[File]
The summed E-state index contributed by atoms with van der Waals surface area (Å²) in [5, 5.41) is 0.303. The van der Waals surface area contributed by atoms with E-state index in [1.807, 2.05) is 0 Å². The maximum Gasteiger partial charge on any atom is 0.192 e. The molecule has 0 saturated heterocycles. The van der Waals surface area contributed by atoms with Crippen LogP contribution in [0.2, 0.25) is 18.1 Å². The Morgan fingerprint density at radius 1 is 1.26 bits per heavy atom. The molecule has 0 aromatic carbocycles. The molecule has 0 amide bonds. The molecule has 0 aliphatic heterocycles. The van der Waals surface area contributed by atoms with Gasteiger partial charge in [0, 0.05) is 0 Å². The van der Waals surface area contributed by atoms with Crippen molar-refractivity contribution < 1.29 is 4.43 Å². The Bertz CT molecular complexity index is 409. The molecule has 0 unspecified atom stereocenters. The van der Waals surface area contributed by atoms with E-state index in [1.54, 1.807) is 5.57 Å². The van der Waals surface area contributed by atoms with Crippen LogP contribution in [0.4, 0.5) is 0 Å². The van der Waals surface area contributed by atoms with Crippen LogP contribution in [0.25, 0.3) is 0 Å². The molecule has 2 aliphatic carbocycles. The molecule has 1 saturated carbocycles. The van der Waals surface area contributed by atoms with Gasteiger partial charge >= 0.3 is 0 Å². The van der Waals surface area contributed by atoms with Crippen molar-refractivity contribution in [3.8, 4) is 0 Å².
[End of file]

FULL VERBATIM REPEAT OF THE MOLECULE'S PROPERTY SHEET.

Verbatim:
The summed E-state index contributed by atoms with van der Waals surface area (Å²) in [5, 5.41) is 0.303. The van der Waals surface area contributed by atoms with E-state index in [1.807, 2.05) is 0 Å². The maximum Gasteiger partial charge on any atom is 0.192 e. The molecule has 0 saturated heterocycles. The van der Waals surface area contributed by atoms with Crippen LogP contribution in [0.2, 0.25) is 18.1 Å². The Morgan fingerprint density at radius 1 is 1.26 bits per heavy atom. The molecule has 0 aromatic carbocycles. The molecule has 0 amide bonds. The molecule has 0 aliphatic heterocycles. The van der Waals surface area contributed by atoms with Gasteiger partial charge in [0, 0.05) is 0 Å². The van der Waals surface area contributed by atoms with Crippen molar-refractivity contribution < 1.29 is 4.43 Å². The Bertz CT molecular complexity index is 409. The molecule has 0 unspecified atom stereocenters. The van der Waals surface area contributed by atoms with E-state index in [1.54, 1.807) is 5.57 Å². The van der Waals surface area contributed by atoms with Crippen LogP contribution in [0.4, 0.5) is 0 Å². The van der Waals surface area contributed by atoms with Crippen LogP contribution in [0.25, 0.3) is 0 Å². The molecule has 2 aliphatic carbocycles. The molecule has 1 saturated carbocycles. The van der Waals surface area contributed by atoms with Gasteiger partial charge >= 0.3 is 0 Å². The van der Waals surface area contributed by atoms with Crippen molar-refractivity contribution in [3.8, 4) is 0 Å².